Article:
St Edmundsbury Cathedral
Bury St Edmunds
Welcome to St Edmundsbury Cathedral, the Mother Church of the Anglican Diocese of St Edmundsbury and Ipswich. For over 1,000 years the site of Suffolk 's Cathedral has been one of worship and pilgrimage.
Established as a Benedictine foundation in 1020 by King Canute, the Abbey at Bury St Edmunds housed the body of Edmund, King of the East Angles, who was martyred in 869. Edmund was a patron saint of England, until St George replaced him.
At the dissolution of the monasteries by Henry VIII in the 16th century, the Abbey was dismantled and fell into ruin. The current day Cathedral, St Mary's Church, the Abbeygate and Norman Tower are all that remain of the mighty complex of church buildings that once stood alongside Angel Hill.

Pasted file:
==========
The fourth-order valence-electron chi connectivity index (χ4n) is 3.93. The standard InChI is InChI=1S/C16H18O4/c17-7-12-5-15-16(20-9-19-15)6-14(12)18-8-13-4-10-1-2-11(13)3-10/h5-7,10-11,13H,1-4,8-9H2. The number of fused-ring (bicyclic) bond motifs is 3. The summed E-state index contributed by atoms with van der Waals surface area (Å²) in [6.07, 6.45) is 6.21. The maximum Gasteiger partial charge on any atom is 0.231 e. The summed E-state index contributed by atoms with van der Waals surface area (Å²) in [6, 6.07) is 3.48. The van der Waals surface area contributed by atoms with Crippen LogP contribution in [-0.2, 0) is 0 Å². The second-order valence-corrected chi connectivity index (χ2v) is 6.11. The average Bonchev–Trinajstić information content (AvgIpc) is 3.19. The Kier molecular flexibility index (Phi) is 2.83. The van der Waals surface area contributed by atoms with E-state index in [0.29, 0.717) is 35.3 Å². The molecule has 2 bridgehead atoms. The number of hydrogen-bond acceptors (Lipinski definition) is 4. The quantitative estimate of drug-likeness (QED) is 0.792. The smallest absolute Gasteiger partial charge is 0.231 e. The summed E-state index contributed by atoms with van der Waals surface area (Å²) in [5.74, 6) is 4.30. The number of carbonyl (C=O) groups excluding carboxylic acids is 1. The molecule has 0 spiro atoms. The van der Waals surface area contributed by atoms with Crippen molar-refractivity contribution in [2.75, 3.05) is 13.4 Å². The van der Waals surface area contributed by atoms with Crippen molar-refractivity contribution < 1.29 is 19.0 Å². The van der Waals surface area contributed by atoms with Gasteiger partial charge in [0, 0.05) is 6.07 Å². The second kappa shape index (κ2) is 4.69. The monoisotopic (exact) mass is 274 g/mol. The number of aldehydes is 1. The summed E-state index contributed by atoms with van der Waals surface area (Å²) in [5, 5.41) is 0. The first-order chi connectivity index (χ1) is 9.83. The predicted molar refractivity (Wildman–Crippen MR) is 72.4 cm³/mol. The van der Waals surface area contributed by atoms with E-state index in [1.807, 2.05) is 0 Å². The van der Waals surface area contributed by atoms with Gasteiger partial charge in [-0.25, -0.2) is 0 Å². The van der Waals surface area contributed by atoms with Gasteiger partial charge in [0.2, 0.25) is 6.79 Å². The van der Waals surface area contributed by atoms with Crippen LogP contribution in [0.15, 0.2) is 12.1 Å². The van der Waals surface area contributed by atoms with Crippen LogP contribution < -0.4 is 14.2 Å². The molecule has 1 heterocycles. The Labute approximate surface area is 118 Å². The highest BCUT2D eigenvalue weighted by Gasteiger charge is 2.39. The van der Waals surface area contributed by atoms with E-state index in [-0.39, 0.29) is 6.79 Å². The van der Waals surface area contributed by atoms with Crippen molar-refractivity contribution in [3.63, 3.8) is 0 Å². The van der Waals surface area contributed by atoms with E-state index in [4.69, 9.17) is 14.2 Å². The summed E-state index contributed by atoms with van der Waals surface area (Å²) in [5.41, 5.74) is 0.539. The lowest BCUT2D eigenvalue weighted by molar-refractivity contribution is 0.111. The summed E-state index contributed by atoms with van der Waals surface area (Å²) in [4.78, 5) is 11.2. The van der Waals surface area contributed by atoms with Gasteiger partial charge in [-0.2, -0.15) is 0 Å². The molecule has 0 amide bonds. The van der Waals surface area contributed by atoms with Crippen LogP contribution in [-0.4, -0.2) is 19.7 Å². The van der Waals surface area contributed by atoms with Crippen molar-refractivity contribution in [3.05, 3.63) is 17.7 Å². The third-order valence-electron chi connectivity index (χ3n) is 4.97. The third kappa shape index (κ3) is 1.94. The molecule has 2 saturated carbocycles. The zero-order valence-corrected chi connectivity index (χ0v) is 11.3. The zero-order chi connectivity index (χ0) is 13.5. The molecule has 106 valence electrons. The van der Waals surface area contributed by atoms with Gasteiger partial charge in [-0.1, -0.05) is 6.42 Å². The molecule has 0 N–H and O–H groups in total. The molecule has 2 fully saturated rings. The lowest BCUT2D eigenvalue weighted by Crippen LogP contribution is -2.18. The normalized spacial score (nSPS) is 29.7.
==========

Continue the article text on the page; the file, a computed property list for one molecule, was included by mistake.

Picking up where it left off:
The Parish Church of St James has grown and developed over the centuries, becoming the Cathedral of the Diocese of St Edmundsbury and Ipswich in 1914. Recently, the Millennium Project has seen the completion of the building with the addition of a 150 ft (45m) Gothic lantern tower, new cloisters and chapels, built using traditional materials and methods.
The Treasury, housing church plate and the Bury Cross, is open to visitors daily and can be accessed from the Cathedral via a flight of stairs.